Engineer overcomes depression and the death of his father to graduate with First Class Honours
Martin Ryan from Newry is celebrating as he marks his graduation from Queen’s University Belfast with a First Class Master’s in Mechanical Engineering, despite battling depression and losing his father.
He graduated last year and took part in a virtual ceremony but has now been able to celebrate the milestone in person.
When studying, Martin became depressed and decided to take a year out, taking time to recover and then working with a small start-up company, Gilmore Engineering Services.
Returning to Queen’s the following year, he put all his efforts into his studies, gaining a summer placement with RedRock Machinery Limited.
Sadly Martin’s father passed away soon after but with the help of counselling and support from his friends and family, he went on to travel to Eckerd College in Florida as part of the StudyUSA program. He also secured an international placement in Hungary, returning home in time for his father’s anniversary.
Describing how he found the strength to complete his Master’s, Martin says: “I was spurred on by some incredible people who gave me incredible emotional support and academic guidance, so in part I leaned on their past and current aid to not despair whenever I faltered.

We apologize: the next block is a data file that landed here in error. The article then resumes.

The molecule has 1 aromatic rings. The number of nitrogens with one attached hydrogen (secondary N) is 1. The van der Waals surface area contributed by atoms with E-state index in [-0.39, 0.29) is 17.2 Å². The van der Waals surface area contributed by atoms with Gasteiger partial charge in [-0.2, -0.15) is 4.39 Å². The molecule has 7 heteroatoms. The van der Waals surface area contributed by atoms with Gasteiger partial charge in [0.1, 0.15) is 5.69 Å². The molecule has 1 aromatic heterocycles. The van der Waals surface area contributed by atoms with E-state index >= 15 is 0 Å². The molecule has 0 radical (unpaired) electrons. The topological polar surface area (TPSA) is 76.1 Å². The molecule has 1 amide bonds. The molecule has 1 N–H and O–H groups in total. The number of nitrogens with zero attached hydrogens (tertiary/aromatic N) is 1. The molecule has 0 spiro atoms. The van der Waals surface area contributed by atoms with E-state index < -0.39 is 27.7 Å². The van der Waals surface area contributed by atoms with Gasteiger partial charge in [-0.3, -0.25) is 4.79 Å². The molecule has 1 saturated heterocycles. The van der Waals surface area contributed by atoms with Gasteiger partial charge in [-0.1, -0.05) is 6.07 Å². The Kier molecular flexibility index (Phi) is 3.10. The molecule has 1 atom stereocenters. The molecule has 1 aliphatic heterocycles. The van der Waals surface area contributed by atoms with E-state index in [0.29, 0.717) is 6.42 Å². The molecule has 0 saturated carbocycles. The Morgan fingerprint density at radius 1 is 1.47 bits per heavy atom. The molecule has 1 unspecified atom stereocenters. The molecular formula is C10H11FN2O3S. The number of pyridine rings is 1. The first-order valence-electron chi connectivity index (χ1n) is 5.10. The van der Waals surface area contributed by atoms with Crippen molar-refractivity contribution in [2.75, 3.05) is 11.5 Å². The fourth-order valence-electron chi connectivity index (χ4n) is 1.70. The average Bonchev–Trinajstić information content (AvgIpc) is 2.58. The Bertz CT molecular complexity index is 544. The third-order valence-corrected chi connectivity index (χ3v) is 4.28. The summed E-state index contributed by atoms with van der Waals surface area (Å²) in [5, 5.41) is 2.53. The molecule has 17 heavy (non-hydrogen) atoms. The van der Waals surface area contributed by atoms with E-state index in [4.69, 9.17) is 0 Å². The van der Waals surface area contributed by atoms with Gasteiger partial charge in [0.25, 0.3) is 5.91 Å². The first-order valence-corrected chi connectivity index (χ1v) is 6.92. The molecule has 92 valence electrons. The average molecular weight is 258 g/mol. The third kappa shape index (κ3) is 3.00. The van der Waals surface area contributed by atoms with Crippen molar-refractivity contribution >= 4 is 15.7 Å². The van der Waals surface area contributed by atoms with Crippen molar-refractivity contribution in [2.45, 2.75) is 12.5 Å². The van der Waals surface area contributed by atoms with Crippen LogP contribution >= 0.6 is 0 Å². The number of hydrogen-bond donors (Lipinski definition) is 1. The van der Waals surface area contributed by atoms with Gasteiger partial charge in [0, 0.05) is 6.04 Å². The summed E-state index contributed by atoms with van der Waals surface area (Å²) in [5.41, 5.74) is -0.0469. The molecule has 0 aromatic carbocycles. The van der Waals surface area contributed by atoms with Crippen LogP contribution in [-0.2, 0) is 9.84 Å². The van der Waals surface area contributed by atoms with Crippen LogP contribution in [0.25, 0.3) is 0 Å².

“I felt I owed to myself that I would not let a set of personal catastrophes take away from what I wanted to be. There are things in life that will rock you to your very core, it’s never easy but ultimately you get to choose how you react to those events and that ultimately makes you into who you are. Of course one always needs to time to recover but I did not want any instance to drag down my potential. We are who we choose to be and I chose not quit.”
During his time at Queen’s Martin worked on a project analysing blood flow to the eye, providing further insight into diabetes. He says this is his most cherished memory of his time at Queen’s: “Even the chance that my project could benefit the understanding of blood flow relating to diabetic patients is greatly fulfilling and it gave me a strong appreciation for my work.”
Now working as an Electro Mechanical Design Engineer for TSM in Dundalk, he is making the most of his new skillset but has set his sights on eventually returning to education to pursue a PhD.
Martin’s advice for anyone else facing mental health challenges is to ask for help. He says: “Don't be afraid to ask for help, whether it be classmates, peer mentors or lecturers. In my experience everyone needs help now and again, it does not make you weak or stupid.
“Always do your best and reach out when you feel you need to. Plan ahead on deliverable targets within set time frames but with enough wiggle room to address unforeseen problems. Do not spend too much time despairing, spend time learning where you went wrong and diagnose how you will address that going forward.”